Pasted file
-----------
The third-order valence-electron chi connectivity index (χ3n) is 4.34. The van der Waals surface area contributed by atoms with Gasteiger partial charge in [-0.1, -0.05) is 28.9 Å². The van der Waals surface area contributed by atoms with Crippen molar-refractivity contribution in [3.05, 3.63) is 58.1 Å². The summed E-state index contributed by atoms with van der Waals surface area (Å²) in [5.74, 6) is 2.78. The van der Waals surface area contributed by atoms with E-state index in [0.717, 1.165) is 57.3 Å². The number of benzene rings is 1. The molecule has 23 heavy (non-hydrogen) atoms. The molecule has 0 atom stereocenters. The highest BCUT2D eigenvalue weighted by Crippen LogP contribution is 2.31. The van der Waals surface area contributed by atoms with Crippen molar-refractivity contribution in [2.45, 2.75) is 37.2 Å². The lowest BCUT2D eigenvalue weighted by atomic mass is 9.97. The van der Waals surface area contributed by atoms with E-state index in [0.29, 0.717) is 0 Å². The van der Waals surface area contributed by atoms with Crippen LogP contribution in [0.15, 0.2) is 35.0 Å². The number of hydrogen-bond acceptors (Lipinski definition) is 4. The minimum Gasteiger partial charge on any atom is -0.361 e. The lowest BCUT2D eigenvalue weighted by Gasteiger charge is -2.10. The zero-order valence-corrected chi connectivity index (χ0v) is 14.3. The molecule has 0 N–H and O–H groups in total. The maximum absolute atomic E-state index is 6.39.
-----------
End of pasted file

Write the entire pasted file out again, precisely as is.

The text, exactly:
The third-order valence-electron chi connectivity index (χ3n) is 4.34. The van der Waals surface area contributed by atoms with Gasteiger partial charge in [-0.1, -0.05) is 28.9 Å². The van der Waals surface area contributed by atoms with Crippen molar-refractivity contribution in [3.05, 3.63) is 58.1 Å². The summed E-state index contributed by atoms with van der Waals surface area (Å²) in [5.74, 6) is 2.78. The van der Waals surface area contributed by atoms with E-state index in [0.717, 1.165) is 57.3 Å². The number of benzene rings is 1. The molecule has 23 heavy (non-hydrogen) atoms. The molecule has 0 atom stereocenters. The highest BCUT2D eigenvalue weighted by Crippen LogP contribution is 2.31. The van der Waals surface area contributed by atoms with Crippen molar-refractivity contribution in [2.45, 2.75) is 37.2 Å². The lowest BCUT2D eigenvalue weighted by atomic mass is 9.97. The van der Waals surface area contributed by atoms with E-state index in [0.29, 0.717) is 0 Å². The van der Waals surface area contributed by atoms with Crippen LogP contribution in [0.15, 0.2) is 35.0 Å². The number of hydrogen-bond acceptors (Lipinski definition) is 4. The minimum Gasteiger partial charge on any atom is -0.361 e. The lowest BCUT2D eigenvalue weighted by Gasteiger charge is -2.10. The zero-order valence-corrected chi connectivity index (χ0v) is 14.3. The molecule has 0 N–H and O–H groups in total. The maximum absolute atomic E-state index is 6.39.